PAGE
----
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32652points from the WIPO report 2013

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  • josephHarris
    Nov 28, 2013
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      http://www.wipo.int/export/sites/www/freepublications/en/copyright/893/wipo_pub_893.pdf
      The report is free. The extracts below are to whet your interest. There
      is a considerable amount in it and some will be of value to all. Most
      particularly it gives the lie direct to the majority of "it should be
      free" and similar charges, and t o any belief that it is a secondary
      matter. It will give arguments related to the new US Copyright Act, now
      under preparation. And it will arm those round the world in dealing with
      governments. WIPO has constructed an invaluable analysis and factual
      resource.

      Joseph Harris

      "Once
      perceived as an obscure legal concept, today copyright is increasingly
      relevant to the
      everyday lives of an unprecedented number of people. In the global
      economy, copyright
      protection creates the basis for entire industries such as those for
      music, publishing, film,
      broadcasting and software, and affects as well many other business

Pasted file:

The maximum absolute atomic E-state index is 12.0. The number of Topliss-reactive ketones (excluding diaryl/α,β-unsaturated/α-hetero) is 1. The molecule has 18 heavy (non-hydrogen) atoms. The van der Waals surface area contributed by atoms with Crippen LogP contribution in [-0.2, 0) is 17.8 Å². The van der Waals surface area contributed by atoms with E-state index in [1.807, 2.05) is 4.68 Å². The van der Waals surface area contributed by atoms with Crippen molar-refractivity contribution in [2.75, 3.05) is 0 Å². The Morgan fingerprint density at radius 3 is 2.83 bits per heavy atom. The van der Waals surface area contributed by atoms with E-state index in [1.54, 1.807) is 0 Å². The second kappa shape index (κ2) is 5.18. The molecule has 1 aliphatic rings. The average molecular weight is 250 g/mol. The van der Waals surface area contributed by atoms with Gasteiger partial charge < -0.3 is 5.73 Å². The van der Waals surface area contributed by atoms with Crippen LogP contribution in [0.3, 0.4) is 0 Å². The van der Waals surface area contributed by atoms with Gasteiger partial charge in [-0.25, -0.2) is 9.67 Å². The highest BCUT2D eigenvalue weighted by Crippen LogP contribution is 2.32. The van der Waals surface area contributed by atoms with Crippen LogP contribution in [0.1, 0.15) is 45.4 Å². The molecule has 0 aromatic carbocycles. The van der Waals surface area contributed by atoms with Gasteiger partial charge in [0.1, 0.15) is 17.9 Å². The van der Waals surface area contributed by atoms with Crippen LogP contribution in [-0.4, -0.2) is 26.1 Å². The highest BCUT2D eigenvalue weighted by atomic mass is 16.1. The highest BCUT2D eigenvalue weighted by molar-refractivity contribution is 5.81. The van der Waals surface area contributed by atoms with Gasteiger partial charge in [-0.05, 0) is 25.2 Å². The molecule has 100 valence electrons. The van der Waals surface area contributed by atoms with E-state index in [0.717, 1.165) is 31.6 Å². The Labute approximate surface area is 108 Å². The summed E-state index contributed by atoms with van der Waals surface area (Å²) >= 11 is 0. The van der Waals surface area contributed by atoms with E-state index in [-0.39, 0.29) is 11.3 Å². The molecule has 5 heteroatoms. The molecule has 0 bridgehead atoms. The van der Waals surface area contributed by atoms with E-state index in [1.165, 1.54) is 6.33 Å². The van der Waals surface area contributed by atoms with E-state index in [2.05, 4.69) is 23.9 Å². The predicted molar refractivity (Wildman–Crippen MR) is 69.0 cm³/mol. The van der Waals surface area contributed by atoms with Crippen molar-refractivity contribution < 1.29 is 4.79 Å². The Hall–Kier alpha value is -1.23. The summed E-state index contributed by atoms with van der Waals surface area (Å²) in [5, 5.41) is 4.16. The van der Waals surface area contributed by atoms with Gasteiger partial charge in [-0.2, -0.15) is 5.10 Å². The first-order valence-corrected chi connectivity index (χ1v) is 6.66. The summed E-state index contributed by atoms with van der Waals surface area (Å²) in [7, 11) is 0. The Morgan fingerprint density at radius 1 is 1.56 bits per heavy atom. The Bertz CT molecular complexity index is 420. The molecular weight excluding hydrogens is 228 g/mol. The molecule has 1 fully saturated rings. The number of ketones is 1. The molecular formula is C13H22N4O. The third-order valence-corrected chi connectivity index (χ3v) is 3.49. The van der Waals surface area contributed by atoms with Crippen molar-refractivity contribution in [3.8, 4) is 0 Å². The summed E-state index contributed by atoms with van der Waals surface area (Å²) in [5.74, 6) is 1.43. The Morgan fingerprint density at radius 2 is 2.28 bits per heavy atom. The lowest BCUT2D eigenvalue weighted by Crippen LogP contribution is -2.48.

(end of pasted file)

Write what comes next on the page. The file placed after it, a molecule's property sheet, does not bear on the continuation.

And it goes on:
activities. Thus
      copyright is a powerful source of economic growth, creating jobs and
      stimulating trade."

      Annex 1 give an amazing list of industries under the copyright umbrella.
      As well as partial and non-dedicated ones.

      "...showing how the
      principle of copyright protection had contributed to establishing
      significant sectors of the
      economy which were expanding more quickly than the rest of the economy...."

      "...while there is significant amount of literature on the
      economic effects of patents on economic growth, similar work has only
      relatively recently
      started on copyright...."

      ***"Copyright is a property right"***
      "Property rights are defined as “the
      ability of individuals to own, buy, sell and use their property in a
      market economy.”

      "Copyright is different from means of delivery"

      "73. First and foremost copyright law defines, recognizes and protects
      the copyright of
      original works. It outlines the scope of the goods to be marketed and
      sets out the general
      rules for their trade. In this way, copyright law becomes a prerequisite
      for market
      transactions as it enables trade with the access to the underlying
      intellectual property.